The literary kind, not the people with badges and guns and stuff. What do they do, exactly? And how do they do it?

These may sound like weird questions, but I just don’t know. I did ask someone that a while ago, explaining that I don’t know. The reply was “If I were in a cynical mood, I might suggest that not knowing how to do the job of agent seems to be a prerequisite for the role!”, and I’m sure I’ll be forgiven for not naming my quotee.

Most authors rave about their agents, and I’ve taken them to be these wonderful mother figures, or bossy older sister types. They read your book and if it’s any good, they magically organise for a publisher to like it too. But how do they do that?

And how can you know that the agent who’s agreed to be your agent isn’t like the one in the quote? 

The other thing I wondered about some time ago, is when you need a new agent. What do you do? It’s like adopting a new mother, isn’t it? It’s not just hard to go to someone and ask “Will you be my Mummy?” (sorry, agent), but how to assess who would make a good agent for you.

8 responses to “Agents

  1. This is what you need – Nicola Morgan’s blog!

    She answers all those difficult questions.

  2. Wonderful. Thank you, Mary.

  3. I write physican bluegrass fiction. My agent can pick the banjo, write, smoke cigars, drink moonshine, and is a New York art dealer, so we get along fine.

  4. But which aspect of your agent’s talents sells your writing to publishers, Dr Tom? The banjo or the moonshine?

  5. Having an agent is like having a husband. A good one’s price is above rubies and a bad one…you’d be better off without her/him.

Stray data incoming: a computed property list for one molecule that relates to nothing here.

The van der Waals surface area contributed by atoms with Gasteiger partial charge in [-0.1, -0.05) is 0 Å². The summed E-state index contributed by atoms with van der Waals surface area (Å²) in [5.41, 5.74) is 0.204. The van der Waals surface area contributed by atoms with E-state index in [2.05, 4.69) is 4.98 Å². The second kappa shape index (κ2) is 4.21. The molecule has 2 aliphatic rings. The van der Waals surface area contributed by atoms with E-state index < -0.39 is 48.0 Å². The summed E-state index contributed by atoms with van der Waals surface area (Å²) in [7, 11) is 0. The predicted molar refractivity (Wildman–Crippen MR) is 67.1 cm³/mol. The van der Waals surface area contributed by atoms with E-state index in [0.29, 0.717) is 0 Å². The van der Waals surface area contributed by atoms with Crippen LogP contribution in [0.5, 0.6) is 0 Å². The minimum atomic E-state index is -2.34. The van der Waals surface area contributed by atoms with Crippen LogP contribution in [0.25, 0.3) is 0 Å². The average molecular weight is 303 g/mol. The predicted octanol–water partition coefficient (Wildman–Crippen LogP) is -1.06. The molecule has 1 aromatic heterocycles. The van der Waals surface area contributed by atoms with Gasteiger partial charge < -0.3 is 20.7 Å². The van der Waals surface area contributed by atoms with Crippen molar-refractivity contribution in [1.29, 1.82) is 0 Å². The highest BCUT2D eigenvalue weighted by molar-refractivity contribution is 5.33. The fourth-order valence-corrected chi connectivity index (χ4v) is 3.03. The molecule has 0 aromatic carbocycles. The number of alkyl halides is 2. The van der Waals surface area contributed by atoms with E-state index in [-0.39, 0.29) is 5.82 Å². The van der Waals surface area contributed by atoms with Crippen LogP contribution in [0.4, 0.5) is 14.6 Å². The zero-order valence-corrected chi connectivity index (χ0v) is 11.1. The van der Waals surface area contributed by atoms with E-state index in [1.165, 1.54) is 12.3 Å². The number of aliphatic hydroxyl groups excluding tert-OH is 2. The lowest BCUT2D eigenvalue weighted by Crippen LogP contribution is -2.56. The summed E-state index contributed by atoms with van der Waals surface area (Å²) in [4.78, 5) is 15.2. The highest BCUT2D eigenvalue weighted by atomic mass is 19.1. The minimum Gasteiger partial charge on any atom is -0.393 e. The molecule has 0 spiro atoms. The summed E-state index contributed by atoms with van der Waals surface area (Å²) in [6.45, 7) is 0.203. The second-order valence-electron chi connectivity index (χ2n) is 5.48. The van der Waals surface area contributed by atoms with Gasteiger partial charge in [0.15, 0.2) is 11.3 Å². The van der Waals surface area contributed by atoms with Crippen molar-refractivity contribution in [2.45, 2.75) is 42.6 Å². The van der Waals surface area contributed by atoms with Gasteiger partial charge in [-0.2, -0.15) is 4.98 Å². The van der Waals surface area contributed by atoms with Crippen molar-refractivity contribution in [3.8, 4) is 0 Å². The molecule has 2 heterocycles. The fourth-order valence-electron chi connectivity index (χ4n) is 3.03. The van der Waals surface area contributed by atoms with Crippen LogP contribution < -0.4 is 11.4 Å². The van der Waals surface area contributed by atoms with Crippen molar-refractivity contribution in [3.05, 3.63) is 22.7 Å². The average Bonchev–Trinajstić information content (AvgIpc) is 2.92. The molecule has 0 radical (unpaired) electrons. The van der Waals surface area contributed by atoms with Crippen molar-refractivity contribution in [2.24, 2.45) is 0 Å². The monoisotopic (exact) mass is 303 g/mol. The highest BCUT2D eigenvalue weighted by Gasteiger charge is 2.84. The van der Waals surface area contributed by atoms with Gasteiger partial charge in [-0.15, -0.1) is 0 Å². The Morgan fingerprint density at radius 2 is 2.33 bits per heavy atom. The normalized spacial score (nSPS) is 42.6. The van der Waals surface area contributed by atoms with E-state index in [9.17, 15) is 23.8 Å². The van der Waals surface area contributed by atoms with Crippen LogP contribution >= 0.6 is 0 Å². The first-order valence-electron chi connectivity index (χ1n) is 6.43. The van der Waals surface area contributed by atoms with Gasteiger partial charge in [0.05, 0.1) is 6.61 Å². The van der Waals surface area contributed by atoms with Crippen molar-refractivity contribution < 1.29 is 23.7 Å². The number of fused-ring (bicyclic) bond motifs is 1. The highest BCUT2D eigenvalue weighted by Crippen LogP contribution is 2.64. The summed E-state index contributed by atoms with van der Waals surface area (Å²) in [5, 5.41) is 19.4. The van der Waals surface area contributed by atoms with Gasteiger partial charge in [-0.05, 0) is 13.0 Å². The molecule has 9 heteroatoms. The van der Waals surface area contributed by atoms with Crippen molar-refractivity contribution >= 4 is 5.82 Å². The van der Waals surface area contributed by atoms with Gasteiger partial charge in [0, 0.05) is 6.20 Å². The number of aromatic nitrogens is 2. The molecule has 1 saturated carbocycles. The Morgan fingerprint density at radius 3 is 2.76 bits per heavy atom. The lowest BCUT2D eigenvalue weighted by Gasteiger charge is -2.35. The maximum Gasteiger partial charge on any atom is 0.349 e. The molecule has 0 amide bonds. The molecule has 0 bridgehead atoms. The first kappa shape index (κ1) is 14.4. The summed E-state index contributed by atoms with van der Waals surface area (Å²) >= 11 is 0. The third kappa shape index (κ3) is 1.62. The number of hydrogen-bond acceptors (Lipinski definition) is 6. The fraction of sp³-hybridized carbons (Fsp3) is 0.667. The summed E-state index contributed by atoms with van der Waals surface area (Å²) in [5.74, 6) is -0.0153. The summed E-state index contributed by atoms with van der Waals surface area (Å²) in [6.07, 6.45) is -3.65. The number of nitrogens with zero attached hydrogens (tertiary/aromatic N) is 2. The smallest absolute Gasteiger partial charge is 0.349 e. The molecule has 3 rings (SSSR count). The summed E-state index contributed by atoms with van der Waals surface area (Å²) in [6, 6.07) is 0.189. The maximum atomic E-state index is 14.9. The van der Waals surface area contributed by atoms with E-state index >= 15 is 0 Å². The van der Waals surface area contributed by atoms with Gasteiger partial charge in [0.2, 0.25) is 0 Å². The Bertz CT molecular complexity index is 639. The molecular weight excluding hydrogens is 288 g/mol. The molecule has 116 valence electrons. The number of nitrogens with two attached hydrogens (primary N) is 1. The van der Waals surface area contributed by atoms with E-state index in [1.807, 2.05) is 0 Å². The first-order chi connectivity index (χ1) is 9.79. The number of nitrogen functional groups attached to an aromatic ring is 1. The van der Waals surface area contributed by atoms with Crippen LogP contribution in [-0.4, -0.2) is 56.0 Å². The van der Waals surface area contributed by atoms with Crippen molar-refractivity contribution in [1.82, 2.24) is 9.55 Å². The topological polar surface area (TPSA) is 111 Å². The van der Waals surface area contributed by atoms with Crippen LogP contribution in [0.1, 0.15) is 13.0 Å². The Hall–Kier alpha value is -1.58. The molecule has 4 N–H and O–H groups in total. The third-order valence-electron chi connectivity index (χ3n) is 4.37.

Main things an agent can do is KNOW EVERYONE FOR YOU and know how to get to them, show them your work etc. She also has to know the market very well …If a publisher has just bought a book about witches, say, they’re not going to be up for another however good it is. She manages the MONEY and can and does ask for more where an author daren’t. She chases publicity departments who aren’t pulling their weight. She has contacts with all kinds of foreign publishers and deals with them directly. My agent keeps all foreign rights herself and sells them. She is, if you’re lucky, a wonderful reader and can advise you on how to improve your ms before she sends it out. And (THIS IS THE MOST IMPORTANT THING IN A WAY, even though it’s not commercial!) she is your number one fan and can sound convincing therefore when she tells publishers how marvellous your latest book is. She HAS to love your work and be in your corner against all comers.
    And yes, Nicola Morgan’s site is brilliant.
    Hope that helps, Bookwitch.

  6. I second everything Adele says. I’m going to see my agent tonight. She is going to get a BIG hug.

  7. I had one who was no good – for me. What(s)he does (or are supposed to do) is getting you good book deals, so you can concentrate on writing. Mine didn’t. I ended up having to negotiate myself.

  8. Sorry – I wrote are instead of is. Not a usual mistake!

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